The interesting thing is that these general trends in intellectual and moral psychology don’t necessarily track specific religious denominations. One of our great constitutional liberal justices was Catholic: William Brennan. He always placed human dignity and social justice first.
On the other hand, Justice Antonin Scalia, who is also Catholic, has made his “strict constructionist” and doctrinaire religious views about God, the status of the Bible, church hierarchy and even creationism quite clear, both in public pronouncements and between the lines of his decisions. These views parallel his constitutional “originalism” and commitment to statutory language to the absolute exclusion of legislative history and debate. For example, he has dissented from decisions striking down organized prayer in high school football games and graduation ceremonies. Conversely, while the liberals are usually sympathetic to the free exercise claims of minority religionists, like Native Americans, Scalia treats their religious claims as a form of whining and special pleading.
As an intellectual proposition, public officials of any government branch should follow the example of John F. Kennedy, who made the great, classic statement about how public officials should conduct themselves with respect to religion. In that powerful 1960 speech, Kennedy said that the content of his private theological beliefs should be of interest to no one but himself, his family and his church. What matters, he said, was his public faith, and that faith included a belief in an absolute separation of church and state where no church official would ever dictate to public official the content of their political beliefs. Former governor Mitt Romney said the opposite in his failed effort to imitate Kennedy’s speech. Romney went out of his way to profess his personal belief in Jesus Christ as the savior of mankind before giving a diluted endorsement of separation of church and state.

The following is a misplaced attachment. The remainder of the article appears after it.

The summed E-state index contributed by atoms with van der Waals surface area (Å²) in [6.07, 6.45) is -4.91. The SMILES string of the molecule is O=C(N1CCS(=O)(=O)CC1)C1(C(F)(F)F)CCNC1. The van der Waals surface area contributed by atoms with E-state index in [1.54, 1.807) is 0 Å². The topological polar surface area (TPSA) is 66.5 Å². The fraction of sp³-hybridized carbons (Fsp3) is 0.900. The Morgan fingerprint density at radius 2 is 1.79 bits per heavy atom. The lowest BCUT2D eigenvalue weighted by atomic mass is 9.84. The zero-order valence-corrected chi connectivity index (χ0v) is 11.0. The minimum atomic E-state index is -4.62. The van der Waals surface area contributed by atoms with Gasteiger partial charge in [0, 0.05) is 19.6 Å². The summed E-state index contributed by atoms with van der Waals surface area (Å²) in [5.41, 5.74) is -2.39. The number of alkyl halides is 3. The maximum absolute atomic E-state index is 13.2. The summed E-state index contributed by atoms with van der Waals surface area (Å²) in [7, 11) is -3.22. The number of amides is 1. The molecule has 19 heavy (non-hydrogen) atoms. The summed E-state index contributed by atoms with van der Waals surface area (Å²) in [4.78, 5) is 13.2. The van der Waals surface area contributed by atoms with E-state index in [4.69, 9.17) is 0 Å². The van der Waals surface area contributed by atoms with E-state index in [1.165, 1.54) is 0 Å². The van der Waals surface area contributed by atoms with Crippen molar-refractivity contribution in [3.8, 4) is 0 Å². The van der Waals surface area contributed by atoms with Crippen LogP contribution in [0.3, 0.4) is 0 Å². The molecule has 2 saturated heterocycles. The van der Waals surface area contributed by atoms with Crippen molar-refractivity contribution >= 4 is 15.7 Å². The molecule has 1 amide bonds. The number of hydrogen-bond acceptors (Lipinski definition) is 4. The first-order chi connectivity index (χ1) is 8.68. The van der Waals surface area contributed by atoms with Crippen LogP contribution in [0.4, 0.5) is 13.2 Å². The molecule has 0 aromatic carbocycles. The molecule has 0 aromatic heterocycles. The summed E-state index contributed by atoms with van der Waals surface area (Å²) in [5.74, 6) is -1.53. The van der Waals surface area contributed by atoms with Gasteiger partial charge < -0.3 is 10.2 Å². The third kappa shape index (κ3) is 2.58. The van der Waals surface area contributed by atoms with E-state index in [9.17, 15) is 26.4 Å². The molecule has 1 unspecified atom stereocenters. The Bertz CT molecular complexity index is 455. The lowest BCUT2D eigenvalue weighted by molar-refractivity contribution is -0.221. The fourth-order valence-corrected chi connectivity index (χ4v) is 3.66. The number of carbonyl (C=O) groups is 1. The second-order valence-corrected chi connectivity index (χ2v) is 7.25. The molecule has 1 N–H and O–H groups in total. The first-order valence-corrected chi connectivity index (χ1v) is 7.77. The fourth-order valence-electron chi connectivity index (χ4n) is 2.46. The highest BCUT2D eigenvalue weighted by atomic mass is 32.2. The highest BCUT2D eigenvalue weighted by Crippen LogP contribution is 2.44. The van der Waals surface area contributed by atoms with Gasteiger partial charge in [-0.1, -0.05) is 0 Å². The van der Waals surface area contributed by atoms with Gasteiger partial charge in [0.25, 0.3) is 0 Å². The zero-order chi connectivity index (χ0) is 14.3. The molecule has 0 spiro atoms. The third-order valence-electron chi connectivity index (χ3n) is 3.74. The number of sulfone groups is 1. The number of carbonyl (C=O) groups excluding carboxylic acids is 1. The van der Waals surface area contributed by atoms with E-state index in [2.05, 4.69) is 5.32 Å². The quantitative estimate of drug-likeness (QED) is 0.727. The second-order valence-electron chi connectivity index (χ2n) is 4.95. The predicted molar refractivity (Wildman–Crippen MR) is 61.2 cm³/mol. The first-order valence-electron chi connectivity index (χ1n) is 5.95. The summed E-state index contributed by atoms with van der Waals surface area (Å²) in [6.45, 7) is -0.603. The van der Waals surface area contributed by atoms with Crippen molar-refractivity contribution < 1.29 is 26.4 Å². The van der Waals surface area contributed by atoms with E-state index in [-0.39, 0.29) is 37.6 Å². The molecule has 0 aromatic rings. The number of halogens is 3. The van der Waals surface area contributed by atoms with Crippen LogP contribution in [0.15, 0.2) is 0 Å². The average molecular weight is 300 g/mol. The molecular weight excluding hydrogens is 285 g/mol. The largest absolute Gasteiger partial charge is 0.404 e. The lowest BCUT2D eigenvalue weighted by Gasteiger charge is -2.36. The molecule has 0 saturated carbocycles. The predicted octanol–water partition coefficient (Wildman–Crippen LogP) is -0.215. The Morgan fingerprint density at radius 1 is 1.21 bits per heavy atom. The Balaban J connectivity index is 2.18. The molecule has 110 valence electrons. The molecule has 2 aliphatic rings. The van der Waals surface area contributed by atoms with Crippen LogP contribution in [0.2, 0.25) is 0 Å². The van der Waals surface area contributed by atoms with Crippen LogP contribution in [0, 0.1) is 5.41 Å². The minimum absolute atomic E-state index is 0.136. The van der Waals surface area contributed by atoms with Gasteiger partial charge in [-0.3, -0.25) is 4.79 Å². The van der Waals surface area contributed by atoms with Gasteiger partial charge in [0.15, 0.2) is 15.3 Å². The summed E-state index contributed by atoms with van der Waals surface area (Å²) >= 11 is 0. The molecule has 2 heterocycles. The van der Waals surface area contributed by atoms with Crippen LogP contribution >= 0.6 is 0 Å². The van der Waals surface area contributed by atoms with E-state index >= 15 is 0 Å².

There are, however, some interesting cases where justices actually reference their religion. One of the more shameful invocations was by Justice Felix Frankfurter in West Virginia v. Barnette in 1943, when the Supreme Court found that it violated the First Amendment to force Jehovah’s Witnesses’ children to pledge allegiance to the flag. This important decision occurred in the middle of World War II when Jehovah’s Witnesses were facing serious sanctions and harassment.
But Frankfurter dissented. He began: “One who belongs to the most vilified and persecuted minority in history is not likely to be insensible to the freedoms guaranteed by our Constitution….But as judges we are neither Jew nor Gentile, neither Catholic nor Agnostic….I am not justified in writing my private notions of policy into the Constitution….”
Having made the point that religion is inappropriate, he proceeded to argue that West Virginia under the Constitution could coerce minority religious groups to participate in the majority’s political rituals. Frankfurter advertised his religious status to write a decision enshrining the political majority’s power to push around dissenting minorities.